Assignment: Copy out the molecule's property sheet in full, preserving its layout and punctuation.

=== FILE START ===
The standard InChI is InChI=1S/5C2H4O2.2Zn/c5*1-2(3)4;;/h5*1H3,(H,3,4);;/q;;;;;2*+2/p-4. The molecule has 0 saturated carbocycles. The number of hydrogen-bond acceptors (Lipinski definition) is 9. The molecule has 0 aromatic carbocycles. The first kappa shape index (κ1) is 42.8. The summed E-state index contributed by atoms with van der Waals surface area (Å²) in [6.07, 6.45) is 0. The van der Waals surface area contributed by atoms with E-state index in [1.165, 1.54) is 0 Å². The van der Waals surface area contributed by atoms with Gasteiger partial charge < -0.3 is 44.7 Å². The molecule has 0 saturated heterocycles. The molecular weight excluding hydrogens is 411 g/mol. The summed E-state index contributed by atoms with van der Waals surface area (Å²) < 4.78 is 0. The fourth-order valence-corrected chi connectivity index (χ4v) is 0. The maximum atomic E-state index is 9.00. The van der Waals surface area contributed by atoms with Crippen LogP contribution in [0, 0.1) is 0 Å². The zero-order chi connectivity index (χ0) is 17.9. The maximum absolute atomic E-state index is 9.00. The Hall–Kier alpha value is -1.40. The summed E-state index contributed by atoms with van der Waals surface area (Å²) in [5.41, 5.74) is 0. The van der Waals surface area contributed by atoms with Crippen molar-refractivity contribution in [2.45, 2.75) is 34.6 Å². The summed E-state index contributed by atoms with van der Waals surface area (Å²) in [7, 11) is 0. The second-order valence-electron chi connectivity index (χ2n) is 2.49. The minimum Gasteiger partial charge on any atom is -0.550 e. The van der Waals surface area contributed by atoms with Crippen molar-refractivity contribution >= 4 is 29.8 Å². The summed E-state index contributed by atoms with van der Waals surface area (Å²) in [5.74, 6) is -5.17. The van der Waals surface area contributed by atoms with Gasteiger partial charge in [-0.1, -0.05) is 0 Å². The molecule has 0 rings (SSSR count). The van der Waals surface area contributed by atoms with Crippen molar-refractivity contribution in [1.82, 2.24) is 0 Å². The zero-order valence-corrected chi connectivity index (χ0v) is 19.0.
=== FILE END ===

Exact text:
The standard InChI is InChI=1S/5C2H4O2.2Zn/c5*1-2(3)4;;/h5*1H3,(H,3,4);;/q;;;;;2*+2/p-4. The molecule has 0 saturated carbocycles. The number of hydrogen-bond acceptors (Lipinski definition) is 9. The molecule has 0 aromatic carbocycles. The first kappa shape index (κ1) is 42.8. The summed E-state index contributed by atoms with van der Waals surface area (Å²) in [6.07, 6.45) is 0. The van der Waals surface area contributed by atoms with E-state index in [1.165, 1.54) is 0 Å². The van der Waals surface area contributed by atoms with Gasteiger partial charge < -0.3 is 44.7 Å². The molecule has 0 saturated heterocycles. The molecular weight excluding hydrogens is 411 g/mol. The summed E-state index contributed by atoms with van der Waals surface area (Å²) < 4.78 is 0. The fourth-order valence-corrected chi connectivity index (χ4v) is 0. The maximum atomic E-state index is 9.00. The van der Waals surface area contributed by atoms with Crippen LogP contribution in [0, 0.1) is 0 Å². The zero-order chi connectivity index (χ0) is 17.9. The maximum absolute atomic E-state index is 9.00. The Hall–Kier alpha value is -1.40. The summed E-state index contributed by atoms with van der Waals surface area (Å²) in [5.41, 5.74) is 0. The van der Waals surface area contributed by atoms with Crippen molar-refractivity contribution in [2.45, 2.75) is 34.6 Å². The summed E-state index contributed by atoms with van der Waals surface area (Å²) in [7, 11) is 0. The second-order valence-electron chi connectivity index (χ2n) is 2.49. The minimum Gasteiger partial charge on any atom is -0.550 e. The van der Waals surface area contributed by atoms with Crippen molar-refractivity contribution >= 4 is 29.8 Å². The summed E-state index contributed by atoms with van der Waals surface area (Å²) in [5.74, 6) is -5.17. The van der Waals surface area contributed by atoms with Gasteiger partial charge in [-0.1, -0.05) is 0 Å². The molecule has 0 rings (SSSR count). The van der Waals surface area contributed by atoms with Crippen molar-refractivity contribution in [1.82, 2.24) is 0 Å². The zero-order valence-corrected chi connectivity index (χ0v) is 19.0.